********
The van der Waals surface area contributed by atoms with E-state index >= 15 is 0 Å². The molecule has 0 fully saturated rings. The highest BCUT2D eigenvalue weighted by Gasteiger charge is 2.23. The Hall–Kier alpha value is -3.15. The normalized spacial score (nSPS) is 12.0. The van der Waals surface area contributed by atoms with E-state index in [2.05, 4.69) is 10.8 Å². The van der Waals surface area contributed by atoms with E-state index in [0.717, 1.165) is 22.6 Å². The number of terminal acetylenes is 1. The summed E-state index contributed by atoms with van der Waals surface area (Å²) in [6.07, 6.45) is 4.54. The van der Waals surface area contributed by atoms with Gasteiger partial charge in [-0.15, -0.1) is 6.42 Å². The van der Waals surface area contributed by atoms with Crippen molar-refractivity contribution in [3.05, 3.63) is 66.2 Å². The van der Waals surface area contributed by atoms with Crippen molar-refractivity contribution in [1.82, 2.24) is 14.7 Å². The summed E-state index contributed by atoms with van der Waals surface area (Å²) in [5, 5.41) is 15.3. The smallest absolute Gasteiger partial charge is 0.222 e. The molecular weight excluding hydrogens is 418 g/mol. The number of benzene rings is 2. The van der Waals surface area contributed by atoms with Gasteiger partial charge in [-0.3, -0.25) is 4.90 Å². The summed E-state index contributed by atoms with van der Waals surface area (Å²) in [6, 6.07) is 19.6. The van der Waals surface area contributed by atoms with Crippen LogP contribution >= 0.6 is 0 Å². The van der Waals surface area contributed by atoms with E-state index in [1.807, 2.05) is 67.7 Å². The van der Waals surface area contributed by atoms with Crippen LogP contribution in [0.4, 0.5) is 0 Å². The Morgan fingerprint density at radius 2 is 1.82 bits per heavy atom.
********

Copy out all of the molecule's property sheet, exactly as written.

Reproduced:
The van der Waals surface area contributed by atoms with E-state index >= 15 is 0 Å². The molecule has 0 fully saturated rings. The highest BCUT2D eigenvalue weighted by Gasteiger charge is 2.23. The Hall–Kier alpha value is -3.15. The normalized spacial score (nSPS) is 12.0. The van der Waals surface area contributed by atoms with E-state index in [2.05, 4.69) is 10.8 Å². The van der Waals surface area contributed by atoms with E-state index in [0.717, 1.165) is 22.6 Å². The number of terminal acetylenes is 1. The summed E-state index contributed by atoms with van der Waals surface area (Å²) in [6.07, 6.45) is 4.54. The van der Waals surface area contributed by atoms with Gasteiger partial charge in [-0.15, -0.1) is 6.42 Å². The van der Waals surface area contributed by atoms with Crippen molar-refractivity contribution in [3.05, 3.63) is 66.2 Å². The van der Waals surface area contributed by atoms with Crippen molar-refractivity contribution in [1.82, 2.24) is 14.7 Å². The summed E-state index contributed by atoms with van der Waals surface area (Å²) in [5, 5.41) is 15.3. The smallest absolute Gasteiger partial charge is 0.222 e. The molecular weight excluding hydrogens is 418 g/mol. The number of benzene rings is 2. The van der Waals surface area contributed by atoms with Gasteiger partial charge in [-0.3, -0.25) is 4.90 Å². The summed E-state index contributed by atoms with van der Waals surface area (Å²) in [6, 6.07) is 19.6. The van der Waals surface area contributed by atoms with Crippen LogP contribution >= 0.6 is 0 Å². The van der Waals surface area contributed by atoms with E-state index in [1.807, 2.05) is 67.7 Å². The van der Waals surface area contributed by atoms with Crippen LogP contribution in [0.4, 0.5) is 0 Å². The Morgan fingerprint density at radius 2 is 1.82 bits per heavy atom.